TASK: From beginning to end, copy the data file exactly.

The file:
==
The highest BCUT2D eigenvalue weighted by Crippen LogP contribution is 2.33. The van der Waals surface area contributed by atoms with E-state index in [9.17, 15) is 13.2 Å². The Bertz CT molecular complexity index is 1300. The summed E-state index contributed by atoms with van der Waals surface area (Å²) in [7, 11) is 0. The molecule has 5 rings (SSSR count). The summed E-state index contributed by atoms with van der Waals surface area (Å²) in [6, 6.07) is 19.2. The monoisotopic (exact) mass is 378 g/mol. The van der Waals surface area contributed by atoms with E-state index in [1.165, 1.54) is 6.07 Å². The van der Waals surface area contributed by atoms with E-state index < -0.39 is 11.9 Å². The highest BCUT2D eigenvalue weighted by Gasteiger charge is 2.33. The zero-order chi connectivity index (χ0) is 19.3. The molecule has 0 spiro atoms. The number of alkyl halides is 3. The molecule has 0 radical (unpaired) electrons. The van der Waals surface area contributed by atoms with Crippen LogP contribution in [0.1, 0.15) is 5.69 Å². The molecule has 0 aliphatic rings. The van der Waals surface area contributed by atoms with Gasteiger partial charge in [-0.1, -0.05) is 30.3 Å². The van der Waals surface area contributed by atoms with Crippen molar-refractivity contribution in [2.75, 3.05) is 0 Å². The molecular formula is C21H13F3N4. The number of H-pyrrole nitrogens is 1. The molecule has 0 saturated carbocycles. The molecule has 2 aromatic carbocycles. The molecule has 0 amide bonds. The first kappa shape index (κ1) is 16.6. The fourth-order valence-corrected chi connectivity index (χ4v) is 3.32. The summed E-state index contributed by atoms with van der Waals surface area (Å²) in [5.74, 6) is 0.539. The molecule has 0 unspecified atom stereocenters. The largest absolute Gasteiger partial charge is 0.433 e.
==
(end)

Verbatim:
The highest BCUT2D eigenvalue weighted by Crippen LogP contribution is 2.33. The van der Waals surface area contributed by atoms with E-state index in [9.17, 15) is 13.2 Å². The Bertz CT molecular complexity index is 1300. The summed E-state index contributed by atoms with van der Waals surface area (Å²) in [7, 11) is 0. The molecule has 5 rings (SSSR count). The summed E-state index contributed by atoms with van der Waals surface area (Å²) in [6, 6.07) is 19.2. The monoisotopic (exact) mass is 378 g/mol. The van der Waals surface area contributed by atoms with E-state index in [1.165, 1.54) is 6.07 Å². The van der Waals surface area contributed by atoms with E-state index < -0.39 is 11.9 Å². The highest BCUT2D eigenvalue weighted by Gasteiger charge is 2.33. The zero-order chi connectivity index (χ0) is 19.3. The molecule has 0 spiro atoms. The number of alkyl halides is 3. The molecule has 0 radical (unpaired) electrons. The van der Waals surface area contributed by atoms with Crippen LogP contribution in [0.1, 0.15) is 5.69 Å². The molecule has 0 aliphatic rings. The van der Waals surface area contributed by atoms with Gasteiger partial charge in [-0.1, -0.05) is 30.3 Å². The van der Waals surface area contributed by atoms with Crippen molar-refractivity contribution in [2.75, 3.05) is 0 Å². The molecular formula is C21H13F3N4. The number of H-pyrrole nitrogens is 1. The molecule has 0 saturated carbocycles. The molecule has 2 aromatic carbocycles. The molecule has 0 amide bonds. The first kappa shape index (κ1) is 16.6. The fourth-order valence-corrected chi connectivity index (χ4v) is 3.32. The summed E-state index contributed by atoms with van der Waals surface area (Å²) in [5.74, 6) is 0.539. The molecule has 0 unspecified atom stereocenters. The largest absolute Gasteiger partial charge is 0.433 e.